Indeed, with refinancing saving homeowners an average of $2,600 each in the first year alone, this will help pump billions of dollars into our economy -- making this a big opportunity for you to help American families, the housing market and our economy alike.
We hope to have a plan readied in the next couple of weeks -- and we will need you to commit your resources and your focus to this effort as well.
Critical to getting the most out of these changes and keeping people in their homes will be ensuring that families have access to the resources available to them. Over the last two-and-a-half years, 5.8 million borrowers have been helped by HUD-approved housing counselors.
Stunningly, despite the evidence housing counseling works--that people are twice as likely to receive assistance if they work with a counselor--the House majority has proposed eliminating this funding from HUD's budget next year.
President Obama has proposed to restore this funding in 2012 -- and anyone who cares about the housing market should be fighting for these funds.
These resources have been critical to the more than 5.1 million mortgage modifications that have been started since April 2009 I mentioned earlier -- which include nearly 1.7 million HAMP trial modification starts, more than 1 million FHA loss mitigation and early delinquency interventions, and more than 2.4 million proprietary modifications under HOPE Now.
Indeed, HAMP and FHA have not only helped keep families in their homes -- they've also set a standard for affordability in the private market, saving families an average of $333 per month.
But with foreclosures having migrated from the subprime to the prime market because of unemployment, reducing monthly payments doesn't go far enough. Instead, we need to expand our focus to offer more help for unemployed homeowners.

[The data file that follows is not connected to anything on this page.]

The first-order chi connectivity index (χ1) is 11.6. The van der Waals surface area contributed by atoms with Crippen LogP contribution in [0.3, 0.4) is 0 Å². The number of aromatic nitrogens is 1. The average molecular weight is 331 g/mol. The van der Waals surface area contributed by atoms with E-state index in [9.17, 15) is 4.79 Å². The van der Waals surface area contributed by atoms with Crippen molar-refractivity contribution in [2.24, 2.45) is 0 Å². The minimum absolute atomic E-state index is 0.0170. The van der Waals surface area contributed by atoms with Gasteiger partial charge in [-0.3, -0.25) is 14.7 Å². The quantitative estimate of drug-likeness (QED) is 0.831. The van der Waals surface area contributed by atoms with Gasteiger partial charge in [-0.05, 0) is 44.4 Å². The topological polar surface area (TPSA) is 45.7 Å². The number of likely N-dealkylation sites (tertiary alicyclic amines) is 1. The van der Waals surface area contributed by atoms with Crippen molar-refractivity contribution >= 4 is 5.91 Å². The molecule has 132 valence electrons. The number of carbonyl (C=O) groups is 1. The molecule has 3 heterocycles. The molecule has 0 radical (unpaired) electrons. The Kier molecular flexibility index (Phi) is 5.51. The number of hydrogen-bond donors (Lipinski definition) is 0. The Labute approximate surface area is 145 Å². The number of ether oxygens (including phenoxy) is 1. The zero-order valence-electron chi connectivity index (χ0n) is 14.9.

And so, we have begun requiring servicers participating in FHA and HAMP to give borrowers a minimum of 12 months to catch up on payments while they are looking for work.
With 60 percent of the unemployed out of work for more than three months--and 45 percent out of work for more than six months--it's critical that forbearance programs be in line with the how long it takes people to find a job.
These changes are intended to set a standard for the mortgage industry to provide more robust assistance to unemployed homeowners in the economic downturn.
I hope you all will adopt this approach not just in your FHA portfolios -- but across all loans.
This would complement the resources we are providing to state Housing Finance Agencies through our $7.6 billion Hardest Hit Fund to develop innovative ways of stopping foreclosures in the hardest-hit markets and the Emergency Homeowners Loan Program, which is providing a forgivable bridge loan of up to $50,000 to borrowers in 32 states.
Reducing the Overhang and Shadow Inventory
Speaking of unemployment, everyone in this audience knows that the most important indicator when it comes to the strength of our housing market isn't sale prices or delinquencies.
It's how many jobs we're creating -- and how fast we're creating them.
Indeed, while we've added private sector jobs for 19 straight months--2.6 million overall--we need to pick up the pace.
That's why President Obama is pushing the American Jobs Act, which is going to be introduced in Congress this week -- and also why I'm asking each of you to support it.
The ideas in the American Jobs Act are bipartisan -- like tax cuts for small businesses and families and keeping 280,000 teachers and first responders--many of whom are your customers--on the job.
So, I'm asking you for your support to help us get this bill through Congress over next few weeks -- to tell your Member of Congress that the housing market can't wait.
One of the most innovative provisions in the American Jobs Act would not only create 200,000 jobs -- it would also attack the second barrier to our housing recovery: the shadow inventory -- the overhang of foreclosed properties that are on the market and those we expect will soon be.
As I mentioned earlier, the Administration's Neighborhood Stabilization Program has helped improved sale prices and vacancy rates in areas with concentrated investments.
In fact, three-quarters of communities across the country with targeted neighborhood stabilization investments have seen vacancy rates go down -- and two-thirds have seen home prices go up compared to surrounding communities.
These successes have led President Obama to propose Project Rebuild to further stabilize neighborhoods and communities.